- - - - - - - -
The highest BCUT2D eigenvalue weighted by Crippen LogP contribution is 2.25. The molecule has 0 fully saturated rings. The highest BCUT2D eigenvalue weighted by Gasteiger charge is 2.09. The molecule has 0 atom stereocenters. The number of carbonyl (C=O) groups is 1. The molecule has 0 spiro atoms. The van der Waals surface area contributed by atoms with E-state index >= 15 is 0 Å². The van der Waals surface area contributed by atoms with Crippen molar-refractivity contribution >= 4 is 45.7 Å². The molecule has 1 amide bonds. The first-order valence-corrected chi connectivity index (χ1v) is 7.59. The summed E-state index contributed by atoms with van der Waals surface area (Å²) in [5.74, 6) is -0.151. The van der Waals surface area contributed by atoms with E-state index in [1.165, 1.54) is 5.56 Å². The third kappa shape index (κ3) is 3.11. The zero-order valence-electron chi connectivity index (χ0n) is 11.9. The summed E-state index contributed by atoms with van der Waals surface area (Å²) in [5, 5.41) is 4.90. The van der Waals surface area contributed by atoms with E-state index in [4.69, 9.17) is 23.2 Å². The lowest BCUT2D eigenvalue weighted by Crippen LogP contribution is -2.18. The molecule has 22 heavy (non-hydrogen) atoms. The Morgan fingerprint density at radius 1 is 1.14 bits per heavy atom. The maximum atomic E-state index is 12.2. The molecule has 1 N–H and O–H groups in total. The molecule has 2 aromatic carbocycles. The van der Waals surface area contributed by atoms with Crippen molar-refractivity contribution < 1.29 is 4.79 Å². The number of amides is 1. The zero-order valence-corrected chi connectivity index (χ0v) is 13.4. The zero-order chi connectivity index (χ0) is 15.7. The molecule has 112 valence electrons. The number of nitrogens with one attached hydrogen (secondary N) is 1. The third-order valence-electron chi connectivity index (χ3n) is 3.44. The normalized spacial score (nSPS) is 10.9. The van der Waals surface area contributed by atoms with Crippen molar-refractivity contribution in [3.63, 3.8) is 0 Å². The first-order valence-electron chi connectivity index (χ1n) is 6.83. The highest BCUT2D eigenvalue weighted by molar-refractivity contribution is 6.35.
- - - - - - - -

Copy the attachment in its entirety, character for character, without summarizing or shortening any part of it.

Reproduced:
The highest BCUT2D eigenvalue weighted by Crippen LogP contribution is 2.25. The molecule has 0 fully saturated rings. The highest BCUT2D eigenvalue weighted by Gasteiger charge is 2.09. The molecule has 0 atom stereocenters. The number of carbonyl (C=O) groups is 1. The molecule has 0 spiro atoms. The van der Waals surface area contributed by atoms with E-state index >= 15 is 0 Å². The van der Waals surface area contributed by atoms with Crippen molar-refractivity contribution >= 4 is 45.7 Å². The molecule has 1 amide bonds. The first-order valence-corrected chi connectivity index (χ1v) is 7.59. The summed E-state index contributed by atoms with van der Waals surface area (Å²) in [5.74, 6) is -0.151. The van der Waals surface area contributed by atoms with E-state index in [1.165, 1.54) is 5.56 Å². The third kappa shape index (κ3) is 3.11. The zero-order valence-electron chi connectivity index (χ0n) is 11.9. The summed E-state index contributed by atoms with van der Waals surface area (Å²) in [5, 5.41) is 4.90. The van der Waals surface area contributed by atoms with E-state index in [4.69, 9.17) is 23.2 Å². The lowest BCUT2D eigenvalue weighted by Crippen LogP contribution is -2.18. The molecule has 22 heavy (non-hydrogen) atoms. The Morgan fingerprint density at radius 1 is 1.14 bits per heavy atom. The maximum atomic E-state index is 12.2. The molecule has 1 N–H and O–H groups in total. The molecule has 2 aromatic carbocycles. The van der Waals surface area contributed by atoms with Crippen molar-refractivity contribution < 1.29 is 4.79 Å². The number of amides is 1. The zero-order valence-corrected chi connectivity index (χ0v) is 13.4. The zero-order chi connectivity index (χ0) is 15.7. The molecule has 112 valence electrons. The number of nitrogens with one attached hydrogen (secondary N) is 1. The third-order valence-electron chi connectivity index (χ3n) is 3.44. The normalized spacial score (nSPS) is 10.9. The van der Waals surface area contributed by atoms with Crippen molar-refractivity contribution in [3.63, 3.8) is 0 Å². The first-order valence-electron chi connectivity index (χ1n) is 6.83. The highest BCUT2D eigenvalue weighted by molar-refractivity contribution is 6.35.